Elderly (illustrative)
Elderly (illustrative)Tova Dvorin

No matter where you live, you're more likely to live 5 years longer than in 2000, the World Health Organization (WHO) revealed Thursday. 

This is the sharpest rise in global life expectancy since the sixties, the report said. In the nineties, global life expectancy dropped dramatically - mainly due to the AIDS epidemic in Africa, and turmoil in Eastern Europe following the fall of the Soviet Union. 

Israel is ranked fifth in terms of men's average life expectancy, at 80.6 years - after Switzerland, Iceland, Australia, and Sweden. Israeli women's life expectancy is ranked ninth globally, at 84.3 years. 

Life expectancy's most marked rise was in Africa, where the average life expectancy has risen to 60 - a 9.4-year increase since 2000. Factors include the fight against infant and child mortality, progress in access to healthcare, and treatment of HIV. 

Children born in 2015 can expect to live, on average, to anywhere between 71.4-73.8 for women, and to 69.1 for men. Both genders can only be expected to live an active, healthy life until about 63.1. 

However, the report makes clear that life expectancy varies by country and region, including 29 countries where life expectancy is more than 80 years, all where per-capita income is very high, and 22 countries where life expectancy is less than 60, all in sub-Saharan Africa.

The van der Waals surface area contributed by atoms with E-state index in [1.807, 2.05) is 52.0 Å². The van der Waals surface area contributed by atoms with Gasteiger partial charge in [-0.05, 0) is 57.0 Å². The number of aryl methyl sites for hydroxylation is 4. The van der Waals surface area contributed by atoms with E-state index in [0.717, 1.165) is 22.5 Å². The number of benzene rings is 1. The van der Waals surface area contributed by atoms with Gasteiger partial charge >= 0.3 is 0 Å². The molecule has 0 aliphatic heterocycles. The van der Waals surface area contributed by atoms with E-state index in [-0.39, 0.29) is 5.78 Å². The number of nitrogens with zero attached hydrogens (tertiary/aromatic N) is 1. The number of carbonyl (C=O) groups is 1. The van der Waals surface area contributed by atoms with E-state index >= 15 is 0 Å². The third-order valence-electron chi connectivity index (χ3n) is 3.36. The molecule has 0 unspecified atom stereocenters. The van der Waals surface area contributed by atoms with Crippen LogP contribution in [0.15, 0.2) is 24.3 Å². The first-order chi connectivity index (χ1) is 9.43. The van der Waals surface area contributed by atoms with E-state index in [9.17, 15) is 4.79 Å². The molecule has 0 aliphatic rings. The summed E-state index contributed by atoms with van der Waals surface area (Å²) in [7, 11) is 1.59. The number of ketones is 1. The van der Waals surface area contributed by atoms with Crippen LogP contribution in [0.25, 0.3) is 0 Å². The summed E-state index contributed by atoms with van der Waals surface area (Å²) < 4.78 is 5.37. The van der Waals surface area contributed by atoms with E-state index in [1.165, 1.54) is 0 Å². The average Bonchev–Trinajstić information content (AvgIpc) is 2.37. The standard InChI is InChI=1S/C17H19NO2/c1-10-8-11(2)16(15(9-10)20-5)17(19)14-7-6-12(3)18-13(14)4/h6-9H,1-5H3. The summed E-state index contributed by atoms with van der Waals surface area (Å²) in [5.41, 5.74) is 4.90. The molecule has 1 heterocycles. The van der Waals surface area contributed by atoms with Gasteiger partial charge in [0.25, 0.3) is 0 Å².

Global health: where do we stand?

A full 303,000 women die in childbirth every year, the report adds, and 5.9 million children die before their fifth birthday. 

Two million people are infected with HIV each year, along with 9.6 million cases of tuberculosis and 214 million cases of malaria. In addition, more than ten million people each year die before the age of 70 from heart disease or cancer.

Findings also showed that 800,000 people each year commit suicide; 1.25 million die in traffic accidents; 7.3 million die from air pollution; and 475,000 are murdered every year. 

The report notes disease risk factors, as well - 1.1 billion people smoke tobacco, 1.8 billion consume contaminated water, 946 million live near open sewage plants, and 3.1 billion people rely on fuels which pollute. 

In addition, 156 million children under five suffer from developmental delays, and 42 million children in this age group suffer from malnutrition.